I had a conversation with my father the other day about Clint Eastwood’s new film ‘American Sniper’ and the thing that seemed the most important to him was if being behind that rifle really screwed him up. You see, a few years ago my father sat down with a sniper who had served in Iraq and this man was very screwed up by having to kill people that he was not entirely convinced were the enemy. So, I think he was hoping that was the movie he was in for.
While that would certainly make a good story, that is not even close to ‘American Sniper’. As a matter of fact, this film is such an old school war movie in its execution that many liberals have decreed it as Eastwood’s Republican Propaganda Movie. Well, I won’t argue that the movies hero finds his acts of killing 160 people a justified act of defending his nation, but there are also moments in this movie where the horrors of decisions in war have never been more expertly crafted. A scene where Chris Kyle (Bradley Cooper) has to choose whether to shoot a child with an RPG is especially harrowing.
Yet, it is not my job to knock a movie for its characters beliefs. I may have thought that the Iraq War was unjustified and that most people who died in that conflict were a tragic consequence. I also might believe (because I personally knew some of them) that many soldiers are just cold blooded murderers who wanted a place to kill legally. I may feel this way personally, but it is not a filmmakers job to appease my personal reflections. Eastwood’s job here is to depict a man’s story in the best and most entertaining way possible for an audience. In that way, ‘American Sniper’ is a huge success.
Early on, the film has some of the same small issues that ‘Unbroken’ has. It chooses to flash back to the early years of its heroes life and gives simple slogans from family to explain their actions. Luckily, both of these films make up for this by giving us fully fleshed out characters to follow. Bradley Cooper plays Chris Kyle with such an immersive southern drawl and commanding physical presence that you could be forgiven for not knowing it was Cooper. This is a role that any other year would receive an Oscar nomination.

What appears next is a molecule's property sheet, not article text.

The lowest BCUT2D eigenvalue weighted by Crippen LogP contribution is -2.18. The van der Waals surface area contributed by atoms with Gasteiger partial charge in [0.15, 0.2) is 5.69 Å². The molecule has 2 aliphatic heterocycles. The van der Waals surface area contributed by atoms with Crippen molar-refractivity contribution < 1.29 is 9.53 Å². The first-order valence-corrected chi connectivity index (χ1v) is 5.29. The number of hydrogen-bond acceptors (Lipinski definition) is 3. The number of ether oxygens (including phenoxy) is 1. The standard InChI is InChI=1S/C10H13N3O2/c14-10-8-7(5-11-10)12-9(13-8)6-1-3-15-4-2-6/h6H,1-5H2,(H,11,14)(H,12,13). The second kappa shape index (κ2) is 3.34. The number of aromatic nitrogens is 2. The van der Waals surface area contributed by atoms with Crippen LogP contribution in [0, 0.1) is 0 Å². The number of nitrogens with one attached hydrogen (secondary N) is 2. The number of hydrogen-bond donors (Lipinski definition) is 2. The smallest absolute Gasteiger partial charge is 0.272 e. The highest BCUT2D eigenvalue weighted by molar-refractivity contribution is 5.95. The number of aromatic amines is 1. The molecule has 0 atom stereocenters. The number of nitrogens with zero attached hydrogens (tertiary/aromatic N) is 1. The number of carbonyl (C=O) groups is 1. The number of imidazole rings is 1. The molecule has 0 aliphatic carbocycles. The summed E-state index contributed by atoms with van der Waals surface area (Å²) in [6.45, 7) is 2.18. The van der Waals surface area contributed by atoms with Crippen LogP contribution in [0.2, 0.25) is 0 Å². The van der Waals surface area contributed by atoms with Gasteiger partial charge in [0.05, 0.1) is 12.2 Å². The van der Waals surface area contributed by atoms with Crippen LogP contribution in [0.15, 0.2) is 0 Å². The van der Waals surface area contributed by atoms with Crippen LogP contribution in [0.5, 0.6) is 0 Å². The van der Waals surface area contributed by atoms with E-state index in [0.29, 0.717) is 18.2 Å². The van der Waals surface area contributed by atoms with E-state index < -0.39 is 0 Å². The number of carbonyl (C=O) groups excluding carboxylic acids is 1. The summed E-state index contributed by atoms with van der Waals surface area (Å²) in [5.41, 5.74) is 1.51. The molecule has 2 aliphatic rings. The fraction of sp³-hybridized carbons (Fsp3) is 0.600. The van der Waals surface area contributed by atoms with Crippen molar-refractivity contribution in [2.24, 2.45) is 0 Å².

It doesn’t take long for Kyle to see a news report about the bombing of our embassy for him to join the Navy Seals. It is at this point that the movie gets really good. Everything about the movie flows perfectly and every sequence commands your attention. Some of these sequences are intense scenes of Kyle having to possibly kill women or children with bombs and others are great scenes between Kyle and his wife (played wonderfully by Sienna Miller). No matter where the film is at, domestic or war zone, it is utterly involving.
The core of the films story involves Kyle becoming a legend in Iraq and commanding his own small unit to try to get Zarqawi. This leads him to a show down with a sniper named Mustafa while a family helping the Americans is brutally murdered in the streets. This moment is the catalyst for a vendetta that will lead him back to Iraq again and again. Over the course of the years, he is extremely successful in his mission overseas, but nearly loses his family at home.
However, Kyle can’t stop himself from going back when he begins to lose good friends to the mission. This all leads to a miraculously staged showdown that is so much like an old western that it’s hard to believe it’s true. In the end though, the movie leaves the audience both satisfied and asking ourselves if the harm to his fellow soldiers was really worth the end result. There are not necessarily any answers, but the subtle questions speak loudly enough.
All in all, ‘American Sniper’ is a magnificent return to form for one of our best living directors. How fitting that one of the only living legends tells the story of another legend. This is a must see to any fan of war movies and the best movie made yet about the Iraq War.
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